GESER IN ENGLISH: A SHORT HISTORY OF TRANSLATION
Australian National University Canberra, Australia email@example.com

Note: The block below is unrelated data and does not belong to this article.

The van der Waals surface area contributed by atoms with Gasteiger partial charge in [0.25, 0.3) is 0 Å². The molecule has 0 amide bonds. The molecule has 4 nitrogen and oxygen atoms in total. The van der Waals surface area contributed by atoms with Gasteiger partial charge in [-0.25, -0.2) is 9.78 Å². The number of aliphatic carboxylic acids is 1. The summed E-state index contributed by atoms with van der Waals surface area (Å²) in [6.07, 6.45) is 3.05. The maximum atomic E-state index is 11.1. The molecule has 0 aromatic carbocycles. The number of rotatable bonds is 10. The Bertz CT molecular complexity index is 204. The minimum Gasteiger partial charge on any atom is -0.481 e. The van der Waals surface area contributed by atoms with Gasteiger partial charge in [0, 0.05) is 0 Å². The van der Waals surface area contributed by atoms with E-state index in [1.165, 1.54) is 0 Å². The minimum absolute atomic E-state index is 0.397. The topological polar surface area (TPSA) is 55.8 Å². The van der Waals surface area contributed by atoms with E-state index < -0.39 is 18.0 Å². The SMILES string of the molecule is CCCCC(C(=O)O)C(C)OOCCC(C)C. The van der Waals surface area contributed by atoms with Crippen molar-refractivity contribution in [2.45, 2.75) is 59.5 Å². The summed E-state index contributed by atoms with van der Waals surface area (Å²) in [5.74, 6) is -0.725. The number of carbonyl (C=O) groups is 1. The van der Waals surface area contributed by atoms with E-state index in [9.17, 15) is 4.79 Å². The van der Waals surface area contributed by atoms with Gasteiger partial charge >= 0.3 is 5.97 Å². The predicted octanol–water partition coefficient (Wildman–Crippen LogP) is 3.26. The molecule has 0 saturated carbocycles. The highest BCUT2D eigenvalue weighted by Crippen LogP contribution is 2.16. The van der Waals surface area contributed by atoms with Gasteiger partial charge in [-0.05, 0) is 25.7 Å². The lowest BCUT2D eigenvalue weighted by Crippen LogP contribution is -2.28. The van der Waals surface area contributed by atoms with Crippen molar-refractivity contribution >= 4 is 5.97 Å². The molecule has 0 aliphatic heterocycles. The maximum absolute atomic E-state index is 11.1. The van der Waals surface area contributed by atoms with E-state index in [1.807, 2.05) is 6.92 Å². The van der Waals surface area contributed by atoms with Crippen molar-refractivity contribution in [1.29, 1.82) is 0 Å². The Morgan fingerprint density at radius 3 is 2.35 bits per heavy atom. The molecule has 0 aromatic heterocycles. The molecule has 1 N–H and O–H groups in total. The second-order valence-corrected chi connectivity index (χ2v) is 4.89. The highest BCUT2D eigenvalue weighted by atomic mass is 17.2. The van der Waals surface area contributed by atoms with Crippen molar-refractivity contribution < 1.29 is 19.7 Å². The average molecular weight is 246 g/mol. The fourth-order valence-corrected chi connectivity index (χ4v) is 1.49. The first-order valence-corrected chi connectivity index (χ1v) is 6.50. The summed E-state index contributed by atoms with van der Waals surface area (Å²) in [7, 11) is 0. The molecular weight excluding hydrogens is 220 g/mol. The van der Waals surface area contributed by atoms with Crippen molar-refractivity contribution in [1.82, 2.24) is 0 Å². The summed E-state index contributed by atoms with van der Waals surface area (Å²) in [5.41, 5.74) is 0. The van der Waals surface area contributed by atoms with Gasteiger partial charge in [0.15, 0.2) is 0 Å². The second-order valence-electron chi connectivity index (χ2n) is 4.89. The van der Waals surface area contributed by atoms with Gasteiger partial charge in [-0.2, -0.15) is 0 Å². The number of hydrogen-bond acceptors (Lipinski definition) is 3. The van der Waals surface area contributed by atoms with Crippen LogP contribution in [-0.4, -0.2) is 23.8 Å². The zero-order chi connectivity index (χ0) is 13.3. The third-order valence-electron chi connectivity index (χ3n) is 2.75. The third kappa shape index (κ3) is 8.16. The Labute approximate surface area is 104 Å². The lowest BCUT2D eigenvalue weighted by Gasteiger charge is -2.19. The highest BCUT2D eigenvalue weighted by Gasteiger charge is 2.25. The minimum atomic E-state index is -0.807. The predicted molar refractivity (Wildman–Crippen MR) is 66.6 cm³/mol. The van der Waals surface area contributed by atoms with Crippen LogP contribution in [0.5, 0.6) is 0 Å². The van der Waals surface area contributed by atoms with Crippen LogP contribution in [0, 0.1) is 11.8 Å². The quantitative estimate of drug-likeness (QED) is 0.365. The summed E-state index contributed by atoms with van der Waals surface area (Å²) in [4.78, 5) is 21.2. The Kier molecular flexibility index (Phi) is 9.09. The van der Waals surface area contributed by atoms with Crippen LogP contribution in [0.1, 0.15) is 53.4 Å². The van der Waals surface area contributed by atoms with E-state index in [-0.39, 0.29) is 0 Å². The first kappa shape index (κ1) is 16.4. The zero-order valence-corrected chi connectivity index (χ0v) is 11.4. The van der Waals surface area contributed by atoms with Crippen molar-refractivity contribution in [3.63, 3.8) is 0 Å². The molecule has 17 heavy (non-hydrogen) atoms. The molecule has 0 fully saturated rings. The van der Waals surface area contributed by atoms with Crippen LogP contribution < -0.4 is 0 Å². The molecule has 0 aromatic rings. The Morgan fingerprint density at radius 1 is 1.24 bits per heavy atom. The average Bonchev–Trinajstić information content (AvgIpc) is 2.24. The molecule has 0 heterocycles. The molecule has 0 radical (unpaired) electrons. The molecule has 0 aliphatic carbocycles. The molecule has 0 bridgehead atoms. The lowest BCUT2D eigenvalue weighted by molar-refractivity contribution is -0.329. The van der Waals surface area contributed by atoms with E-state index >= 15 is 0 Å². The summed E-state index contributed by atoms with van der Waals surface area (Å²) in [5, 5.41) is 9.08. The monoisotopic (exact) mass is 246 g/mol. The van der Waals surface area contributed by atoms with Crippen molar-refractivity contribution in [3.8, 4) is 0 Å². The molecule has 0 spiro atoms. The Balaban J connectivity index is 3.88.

In 1995 to mark the thousand-year anniversary of the Buryat Geser, the Kray Gesera (Land of Geser) ethnographic park was opened in the Okinskiy region of Buryatia. At the opening ceremony, the American Daniel Plumley [1996: 20-21], who had played an integral part in the park’s creation, was compelled to admit that he knew almost nothing about the figure of Geser. He just could not find anything about him “in European books”. As we celebrate another anniversary for Geser in 2020, one must ask whether much has changed during this past quarter century in which the rise of the internet has revolutionised study by granting access to all manner of texts once obscure and difficult to obtain. In this paper I undertake a short survey of what there is now readily available on the Mongolic Geser in English, both forgotten gems and new exciting treasures.